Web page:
I was never the little girl who dreamt of a white dress and a big wedding. Maybe partly because I did not grow up in a Christian home, or because I came from a broken one, but I did not “believe in marriage.” However, that all began to change in my 20’s — my goal was to be married by the age of 30. As the years went on and so did the failed relationships, I felt as if I were waiting for my life to begin. I felt I was incomplete and lacking purpose. Have you ever felt this way in your singleness?
Friend, if you’re unmarried and struggling with your singleness the good news is: singleness is a blessing!
Just like marriage is a blessing. God uses marriage to show us a picture of His love for and relationship with His bride, the church. But is there purpose in singleness? Culture tells us we are missing out if we’re not married and puts great emphasis on “finding the one.” Girl, the “one” we should be looking for first is Jesus. Contrary to what culture tells us, the purpose of the Christian woman is not to get married and have children. Marriage and children are good — God made them. However, the purpose of the Christian woman is to know Christ, make Him known, glorify Him and serve Him by serving others.
Maybe God can use me (and you) the most in our singleness.
In 1 Corinthians 7:32–35 Paul says that the unmarried woman is able to more fully devote herself to the Lord. For example, because He made me, He knows my gifts and talents as well as how and when they would be best used. Whatever your gifts may be, spiritual or otherwise, when you’re single you generally have more time to use those gifts to the best of your ability.
God has blessed me with the time to pursue my creative passions and use my gifts for the purposes of His kingdom by creating art that hopefully inspires others and points to Christ those who don’t know Him. This brings me much joy and glorifies Him, simply because I’m using something He has given me out of His vast kindness and generosity.
Of course this is not to say that married people cannot use their gifts or that they cannot use them well. They simply have different gifts. Paul puts it this way: “I wish that all were as I myself am. But each has his own gift from God, one of one kind and one of another.” (1 Corinthians 7:7) Here Paul is saying both marriage and singleness are gifts from God and that some people get one gift while other people get the other.
Another blessing of singleness is how it has changed my relationship with God.
I’ve had to trust and lean on God more. A married woman can look to her husband for leadership, protection, and provision. Being single however, I have to depend on the Lord solely and fully. I have to trust my needs will be met, and He will put people in my life that will be there for me. I also have to trust He has a good plan for me whether it involves marriage or not because He is my good Father. I know God is working in me, pruning my heart and refining me to look more like Jesus Christ.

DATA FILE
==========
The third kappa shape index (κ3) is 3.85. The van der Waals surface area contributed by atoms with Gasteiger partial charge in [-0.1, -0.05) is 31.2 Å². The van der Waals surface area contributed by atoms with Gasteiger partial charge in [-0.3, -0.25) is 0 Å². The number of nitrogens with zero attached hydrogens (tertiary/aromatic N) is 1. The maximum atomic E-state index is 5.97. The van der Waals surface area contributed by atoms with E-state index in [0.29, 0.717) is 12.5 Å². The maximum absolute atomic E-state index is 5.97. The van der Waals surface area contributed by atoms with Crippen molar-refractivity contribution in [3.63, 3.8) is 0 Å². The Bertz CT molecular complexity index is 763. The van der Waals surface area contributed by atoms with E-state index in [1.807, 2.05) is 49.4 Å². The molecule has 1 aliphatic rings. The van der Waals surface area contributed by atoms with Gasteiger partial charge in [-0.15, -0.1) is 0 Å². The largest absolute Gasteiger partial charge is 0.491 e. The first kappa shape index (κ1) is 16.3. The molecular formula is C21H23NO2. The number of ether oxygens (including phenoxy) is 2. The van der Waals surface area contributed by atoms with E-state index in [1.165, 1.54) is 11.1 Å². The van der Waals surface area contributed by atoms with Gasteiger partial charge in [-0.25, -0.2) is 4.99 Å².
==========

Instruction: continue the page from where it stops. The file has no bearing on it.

I can look back on God’s faithfulness in keeping me from a bad or hurried marriage.
I trust in His sovereignty that His ways are higher than mine. Looking back on my more serious relationships, I believe that had we gotten married, it would have been a disaster because neither of us were ready for marriage. God saved me from that and perhaps He has saved you from that, too. As 2 Peter 3:9 says, the Lord does not delay. He shows us His patience, grace and kindness when He gives us a “no” or “not yet.” His timing is perfect, and He knows best. In singleness, God can prepare me for what’s to come rather than rushing into something which will not be fruitful.
It is better to not marry than to run the risk of a lifelong unhappy marriage
In Matthew 19:10 the disciples say to Jesus that it is better to not marry than to run the risk of a lifelong unhappy marriage ( Jesus has just told them only sexual immorality is grounds for divorce). Jesus does not disagree: “Not everyone can receive this saying but only those to whom it is given.” (Matthew 19:11)
Jesus goes on to say that aside from those without capacity for sexual relations (from a birth defect or otherwise) there are those who choose a life of celibacy for the sake of the Kingdom of Heaven. He adds: “Let the one who is able to receive this receive it.” (Matthew 19:12) Jesus is not saying that in order to serve His kingdom we must remain unmarried, but He is saying marriage is an option.
But what about me?
If you’re thinking: that’s great for those who want to remain single or those who can handle it, but that is not me! I am right there with you. So, what now? Well friend, God knows your heart — He knows you inside out and knows what you need. Go to Him. Approach His throne boldly and lay your requests at His feet. He is a good, good Father who likes to please His children.
Read: When You Feel Invisible: 3 Powerful Lessons From Hagar’s story
I join you in going to our Heavenly Father and pouring our heart out to Him, asking for strength and endurance in running the race He has set before us.
Lord, I pray you would grant us peace and deep contentment in you. Father, change the desires of our heart to match your will. Amen.
I leave you with this: “And if not, He is still good.” (Daniel 3:18)
Though God may not answer our prayer for a husband, we are never more like our Savior than when we confess the goodness of God even in the suffering — in the wanting but not getting — of life. Just like Jesus in the garden of Gethsemane, we can be confident and utterly dependent on the Father’s good will for our lives, and we can remember that singleness is a blessing.